Music executive Sally Grossman, a friend of Bob Dylan who appeared on the cover of his 1965 album Bringing It All Back Home, has died at home in New York at the age of 81.
An impressive figure in her own right, Sally was the wife of folk music kingpin Albert Grossman who managed Dylan from 1962 to 1970 and steered the careers of Janis Joplin, Peter, Paul and Mary and the Band, as well as many others.
Following Albert’s death of a heart attack in 1986, Sally stepped in to run what remained of her husband’s empire, including Bearsville Studios in upstate New York, where where R.E.M., Meat Loaf, Metallica Jeff Buckley recorded.
Wary of journalists, Sally was described by some as an ‘imposing businesswoman’ whose other endeavors included restaurants and a theater.
Yet despite her considerable professional achievements, Sally is perhaps best known to the public as the mysterious ‘lady in red’ lounging behind Dylan on the Bringing It All Back Home cover, which was taken at the Grossmans’ home in Woodstock, New York.
Music executive Sally Grossman, a close friend of Bob Dylan who appeared on the cover of his 1965 album Bringing It All Back Home, has died aged 81
Yet despite her considerable professional achievements, Sally is perhaps best known to the public as the mysterious ‘lady in red’ lounging behind Dylan on the Bringing It All Back Home cover, which was taken at the Grossmans’ home in Woodstock, New York
‘Bob [Dylan] said, “Let’s put Sally in the picture,”‘ photographer Dan Kramer later recalled. ‘I think Sally is very important in that picture. She completes it.
‘We don’t know who she is. She’s the woman of mystery. People wrote to me and asked if it was Bob in drag! Sally wanted to be a fashion model. She got a little exposure, but she got a lot more being the woman in red.’
Born Sally Buehler in 1939, Sally grew up in Queens, New York. By the early Sixties Sally, like many of her generation, was drawn to the burgeoning music scene in Greenwich Village.
She dropped out of college with dreams of working for Trans World Airlines but became a waitress at the Café Wha? and The Bitter End, both frequented by a young Dylan.
Also in the crowd was Albert Grossman, 13 years her senior and immersed in his work. ‘Back then Albert never even said hello to me,’ Sally recalled in a 1987 interview. ‘He was too purposeful, too busy.’
By 1964 the pair were married and became a power couple of the rock and folk scene.
The Grossmans were close friends of Dylan and his first wife, Sara Lownds. Some even credit Sally for introducing the couple.
An impressive figure in her own right, Sally was the wife of folk music kingpin Albert Grossman who managed Dylan from 1962 to 1970 and steered the careers of Janis Joplin, Peter, Paul and Mary and the Band, as well as many others. Pictured, Grossman seated behind Dylan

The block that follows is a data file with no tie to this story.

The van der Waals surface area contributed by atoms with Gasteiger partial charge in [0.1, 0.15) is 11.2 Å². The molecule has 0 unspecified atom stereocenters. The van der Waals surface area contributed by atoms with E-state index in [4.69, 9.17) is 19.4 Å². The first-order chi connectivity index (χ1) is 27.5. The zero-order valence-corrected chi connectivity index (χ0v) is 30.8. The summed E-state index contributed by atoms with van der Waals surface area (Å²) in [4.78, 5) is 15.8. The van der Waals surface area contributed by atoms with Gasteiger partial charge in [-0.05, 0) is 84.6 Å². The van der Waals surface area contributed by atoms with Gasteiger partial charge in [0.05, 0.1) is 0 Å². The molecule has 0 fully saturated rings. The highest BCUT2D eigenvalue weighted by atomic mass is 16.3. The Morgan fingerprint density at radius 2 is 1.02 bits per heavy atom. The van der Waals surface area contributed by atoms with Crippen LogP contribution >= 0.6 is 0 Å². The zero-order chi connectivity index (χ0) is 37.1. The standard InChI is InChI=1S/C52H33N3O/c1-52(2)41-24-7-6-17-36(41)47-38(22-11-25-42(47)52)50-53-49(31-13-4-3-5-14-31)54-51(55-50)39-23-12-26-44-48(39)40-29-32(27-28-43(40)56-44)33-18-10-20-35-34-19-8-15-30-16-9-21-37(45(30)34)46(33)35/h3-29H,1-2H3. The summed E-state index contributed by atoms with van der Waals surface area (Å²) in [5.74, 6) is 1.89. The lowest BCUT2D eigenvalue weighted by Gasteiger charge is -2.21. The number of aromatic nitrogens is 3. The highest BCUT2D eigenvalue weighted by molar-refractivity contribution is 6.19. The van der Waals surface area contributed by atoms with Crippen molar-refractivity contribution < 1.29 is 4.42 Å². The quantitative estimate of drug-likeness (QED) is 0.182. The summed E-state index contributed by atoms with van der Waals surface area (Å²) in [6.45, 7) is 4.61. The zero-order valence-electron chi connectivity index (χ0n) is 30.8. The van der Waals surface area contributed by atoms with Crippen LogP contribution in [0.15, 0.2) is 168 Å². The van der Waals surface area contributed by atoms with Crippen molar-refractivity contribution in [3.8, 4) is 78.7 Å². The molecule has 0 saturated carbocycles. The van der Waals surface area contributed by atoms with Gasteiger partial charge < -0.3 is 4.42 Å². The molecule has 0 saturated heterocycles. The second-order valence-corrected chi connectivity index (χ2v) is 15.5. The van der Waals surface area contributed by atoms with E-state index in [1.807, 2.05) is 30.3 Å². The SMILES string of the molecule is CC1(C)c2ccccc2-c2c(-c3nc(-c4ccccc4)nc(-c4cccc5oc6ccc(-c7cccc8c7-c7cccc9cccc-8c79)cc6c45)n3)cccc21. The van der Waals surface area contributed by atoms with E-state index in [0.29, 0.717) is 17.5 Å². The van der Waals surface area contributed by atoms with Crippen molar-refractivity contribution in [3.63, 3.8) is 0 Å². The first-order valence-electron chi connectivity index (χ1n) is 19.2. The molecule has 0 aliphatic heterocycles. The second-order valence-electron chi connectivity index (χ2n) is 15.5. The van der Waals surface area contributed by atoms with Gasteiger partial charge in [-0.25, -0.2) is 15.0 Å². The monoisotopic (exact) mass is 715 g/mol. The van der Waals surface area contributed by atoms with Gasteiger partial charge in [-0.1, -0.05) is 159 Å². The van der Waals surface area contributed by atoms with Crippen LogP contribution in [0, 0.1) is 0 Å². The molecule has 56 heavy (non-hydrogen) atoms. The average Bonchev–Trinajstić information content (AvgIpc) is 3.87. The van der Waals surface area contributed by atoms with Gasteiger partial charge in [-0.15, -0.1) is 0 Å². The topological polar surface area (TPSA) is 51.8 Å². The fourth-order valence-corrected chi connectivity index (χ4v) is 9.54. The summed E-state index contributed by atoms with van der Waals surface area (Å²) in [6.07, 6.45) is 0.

Indeed Dylan had been at the Grossmans’ home in Woodstock, in upstate New York, shortly before he had his mysterious motorcycle accident in July 1966 that has been described as one of the major ‘turning points’ of his life.
Details of exactly what happened remain disputed more than 50 years later, but it is thought he and Sara spent the morning having coffee with Sally while her husband, then Dylan’s manager, was at work in Manhattan.
Sara and Dylan left to return to their own home in nearby – the musician had bought a property in the area after visits to the Grossmans’ – with Dylan borrowing a motorcycle from Albert’s garage and his wife following behind in the car.
A short while afterwards, Sara drove back to the property with Dylan in the backseat.
‘Moaning and groaning’, Dylan claimed he had lost balance while driving on the rural road and said the bike had fallen on top of him.
He claimed to have been admitted to hospital after the accident but there are no records to support this.
Susan Grossman and Lisa Weinstein attend a film screening in East Hampton in 2009
One theory is the accident was crafted as an excuse to allow Dylan to take some time off and enter rehab after a drug-fueled world tour to promote ‘Highway 61 Revisited’ and ‘Blonde on Blonde’ albums.
Despite being one of the only witnesses, Sally didn’t speak publicly about the accident until 2001, when she was interviewed by Dylan’s biographer.
When she did finally speak, she appeared to confirm the ‘fake accident theory’, suggesting if there had been an accident at all, he had only suffered minor injuries and was well enough to walk away.
He spent 18 months out of the public eye, being treated for drug addiction and retreating to his home in upstate New York.
Bob Dylan in 1965, the year before the mysterious motorcycle crash
Dylan continued to spend time with the Grossmans and with the Band, took up residence in the house known as Big Pink.
The latter half of the Sixties passed in a ‘blur’, according to Grossman, with both Sally and Albert right at the centre of the folk and rock music scene.
‘Our life was incredibly intense. Every night about 30 of us would meet at Albert’s office on 55th Street to go out,’ she recalled in a 1987 interview.
‘The office was constantly packed with people — Peter, Paul and Mary, of course, but also Ian and Sylvia, Richie Havens, Gordon Lightfoot, other musicians, artists, poets.’
But the good times didn’t last.
In 1970 Albert and Dylan parted ways after falling out. Two months later Janis Joplin, Grossman’s most famous remaining client, died of a heroin overdose.
Grossman shifted his attentions from management to his record company and recording studio, Bearsville Records and Bearsville Recording Studio.
Albert died of a heart attack in 1986, aged 59, while flying on Concorde to London. Sally stepped in to take over what remained of his music empire, as well as running the two restaurants they had started together and founding the Bearsville Theater.
She sold the theater and other businesses in 2004, it was reported.
Sally died on March 10 in her sleep at home in Woodstock.